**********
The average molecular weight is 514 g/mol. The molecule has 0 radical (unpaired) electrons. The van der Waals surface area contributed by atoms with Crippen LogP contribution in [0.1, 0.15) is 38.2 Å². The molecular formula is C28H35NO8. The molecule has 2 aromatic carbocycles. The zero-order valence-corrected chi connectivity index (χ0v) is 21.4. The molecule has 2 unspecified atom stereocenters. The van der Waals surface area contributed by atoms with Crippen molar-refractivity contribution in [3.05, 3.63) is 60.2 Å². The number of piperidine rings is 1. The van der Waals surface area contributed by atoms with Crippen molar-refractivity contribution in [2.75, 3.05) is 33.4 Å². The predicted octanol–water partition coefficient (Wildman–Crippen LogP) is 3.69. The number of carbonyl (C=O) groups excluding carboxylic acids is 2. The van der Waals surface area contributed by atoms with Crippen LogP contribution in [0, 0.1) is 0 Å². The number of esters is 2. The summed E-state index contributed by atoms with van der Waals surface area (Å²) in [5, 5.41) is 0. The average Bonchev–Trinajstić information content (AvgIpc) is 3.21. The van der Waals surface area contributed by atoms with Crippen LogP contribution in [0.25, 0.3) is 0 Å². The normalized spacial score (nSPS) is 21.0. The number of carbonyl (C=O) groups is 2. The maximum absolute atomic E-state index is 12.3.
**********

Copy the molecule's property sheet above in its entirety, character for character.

The average molecular weight is 514 g/mol. The molecule has 0 radical (unpaired) electrons. The van der Waals surface area contributed by atoms with Crippen LogP contribution in [0.1, 0.15) is 38.2 Å². The molecular formula is C28H35NO8. The molecule has 2 aromatic carbocycles. The zero-order valence-corrected chi connectivity index (χ0v) is 21.4. The molecule has 2 unspecified atom stereocenters. The van der Waals surface area contributed by atoms with Crippen molar-refractivity contribution in [3.05, 3.63) is 60.2 Å². The number of piperidine rings is 1. The van der Waals surface area contributed by atoms with Crippen molar-refractivity contribution in [2.75, 3.05) is 33.4 Å². The predicted octanol–water partition coefficient (Wildman–Crippen LogP) is 3.69. The number of carbonyl (C=O) groups excluding carboxylic acids is 2. The van der Waals surface area contributed by atoms with Crippen LogP contribution in [0, 0.1) is 0 Å². The number of esters is 2. The summed E-state index contributed by atoms with van der Waals surface area (Å²) in [5, 5.41) is 0. The average Bonchev–Trinajstić information content (AvgIpc) is 3.21. The van der Waals surface area contributed by atoms with Crippen LogP contribution in [0.25, 0.3) is 0 Å². The normalized spacial score (nSPS) is 21.0. The number of carbonyl (C=O) groups is 2. The maximum absolute atomic E-state index is 12.3.